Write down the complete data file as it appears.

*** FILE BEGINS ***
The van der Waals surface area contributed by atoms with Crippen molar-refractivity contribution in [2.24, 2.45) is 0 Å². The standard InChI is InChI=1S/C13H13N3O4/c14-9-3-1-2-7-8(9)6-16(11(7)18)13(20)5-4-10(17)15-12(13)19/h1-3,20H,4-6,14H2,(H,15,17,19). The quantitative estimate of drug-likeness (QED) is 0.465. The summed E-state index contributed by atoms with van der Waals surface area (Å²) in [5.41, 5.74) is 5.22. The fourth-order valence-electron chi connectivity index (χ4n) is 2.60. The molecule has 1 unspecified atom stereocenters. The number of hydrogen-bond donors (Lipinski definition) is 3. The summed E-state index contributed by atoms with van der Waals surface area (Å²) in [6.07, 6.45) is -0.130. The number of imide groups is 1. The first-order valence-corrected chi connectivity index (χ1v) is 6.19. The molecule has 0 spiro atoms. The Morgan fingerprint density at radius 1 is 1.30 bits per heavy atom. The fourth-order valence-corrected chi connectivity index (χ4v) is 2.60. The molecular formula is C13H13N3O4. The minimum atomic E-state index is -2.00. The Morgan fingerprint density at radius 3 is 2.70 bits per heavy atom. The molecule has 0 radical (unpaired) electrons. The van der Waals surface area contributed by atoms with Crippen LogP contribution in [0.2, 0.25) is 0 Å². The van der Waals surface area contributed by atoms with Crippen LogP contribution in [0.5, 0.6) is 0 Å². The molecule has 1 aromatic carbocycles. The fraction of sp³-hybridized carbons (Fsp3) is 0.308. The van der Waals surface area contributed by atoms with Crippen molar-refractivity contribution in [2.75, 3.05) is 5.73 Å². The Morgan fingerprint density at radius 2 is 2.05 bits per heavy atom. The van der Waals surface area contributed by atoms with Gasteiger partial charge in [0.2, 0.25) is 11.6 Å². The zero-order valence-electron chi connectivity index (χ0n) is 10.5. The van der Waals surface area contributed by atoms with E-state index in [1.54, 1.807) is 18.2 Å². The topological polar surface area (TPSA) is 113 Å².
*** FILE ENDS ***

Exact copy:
The van der Waals surface area contributed by atoms with Crippen molar-refractivity contribution in [2.24, 2.45) is 0 Å². The standard InChI is InChI=1S/C13H13N3O4/c14-9-3-1-2-7-8(9)6-16(11(7)18)13(20)5-4-10(17)15-12(13)19/h1-3,20H,4-6,14H2,(H,15,17,19). The quantitative estimate of drug-likeness (QED) is 0.465. The summed E-state index contributed by atoms with van der Waals surface area (Å²) in [5.41, 5.74) is 5.22. The fourth-order valence-electron chi connectivity index (χ4n) is 2.60. The molecule has 1 unspecified atom stereocenters. The number of hydrogen-bond donors (Lipinski definition) is 3. The summed E-state index contributed by atoms with van der Waals surface area (Å²) in [6.07, 6.45) is -0.130. The number of imide groups is 1. The first-order valence-corrected chi connectivity index (χ1v) is 6.19. The molecule has 0 spiro atoms. The Morgan fingerprint density at radius 1 is 1.30 bits per heavy atom. The fourth-order valence-corrected chi connectivity index (χ4v) is 2.60. The molecular formula is C13H13N3O4. The minimum atomic E-state index is -2.00. The Morgan fingerprint density at radius 3 is 2.70 bits per heavy atom. The molecule has 0 radical (unpaired) electrons. The van der Waals surface area contributed by atoms with Crippen LogP contribution in [0.2, 0.25) is 0 Å². The van der Waals surface area contributed by atoms with Crippen LogP contribution in [0.5, 0.6) is 0 Å². The molecule has 1 aromatic carbocycles. The fraction of sp³-hybridized carbons (Fsp3) is 0.308. The van der Waals surface area contributed by atoms with Crippen molar-refractivity contribution in [2.75, 3.05) is 5.73 Å². The Morgan fingerprint density at radius 2 is 2.05 bits per heavy atom. The van der Waals surface area contributed by atoms with Gasteiger partial charge in [0.2, 0.25) is 11.6 Å². The zero-order valence-electron chi connectivity index (χ0n) is 10.5. The van der Waals surface area contributed by atoms with E-state index in [1.54, 1.807) is 18.2 Å². The topological polar surface area (TPSA) is 113 Å².